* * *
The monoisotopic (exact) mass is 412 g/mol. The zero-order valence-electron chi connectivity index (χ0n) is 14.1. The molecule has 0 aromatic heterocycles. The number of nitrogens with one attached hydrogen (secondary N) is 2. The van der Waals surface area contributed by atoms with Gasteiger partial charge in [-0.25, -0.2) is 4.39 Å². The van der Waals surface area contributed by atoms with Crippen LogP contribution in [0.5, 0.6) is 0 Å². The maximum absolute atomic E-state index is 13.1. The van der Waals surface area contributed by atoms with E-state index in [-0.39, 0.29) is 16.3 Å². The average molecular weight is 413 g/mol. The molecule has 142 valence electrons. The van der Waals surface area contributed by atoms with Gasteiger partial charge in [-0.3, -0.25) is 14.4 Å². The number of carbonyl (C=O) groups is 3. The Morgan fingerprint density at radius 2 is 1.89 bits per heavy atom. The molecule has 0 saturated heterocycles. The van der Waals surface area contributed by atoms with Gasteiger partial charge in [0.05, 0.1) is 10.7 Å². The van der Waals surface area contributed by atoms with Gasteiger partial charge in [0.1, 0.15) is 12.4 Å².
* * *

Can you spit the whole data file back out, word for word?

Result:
The monoisotopic (exact) mass is 412 g/mol. The zero-order valence-electron chi connectivity index (χ0n) is 14.1. The molecule has 0 aromatic heterocycles. The number of nitrogens with one attached hydrogen (secondary N) is 2. The van der Waals surface area contributed by atoms with Gasteiger partial charge in [-0.25, -0.2) is 4.39 Å². The van der Waals surface area contributed by atoms with Crippen LogP contribution in [0.5, 0.6) is 0 Å². The maximum absolute atomic E-state index is 13.1. The van der Waals surface area contributed by atoms with E-state index in [-0.39, 0.29) is 16.3 Å². The average molecular weight is 413 g/mol. The molecule has 142 valence electrons. The van der Waals surface area contributed by atoms with Gasteiger partial charge in [-0.3, -0.25) is 14.4 Å². The number of carbonyl (C=O) groups is 3. The Morgan fingerprint density at radius 2 is 1.89 bits per heavy atom. The molecule has 0 saturated heterocycles. The van der Waals surface area contributed by atoms with Gasteiger partial charge in [0.05, 0.1) is 10.7 Å². The van der Waals surface area contributed by atoms with Gasteiger partial charge in [0.1, 0.15) is 12.4 Å².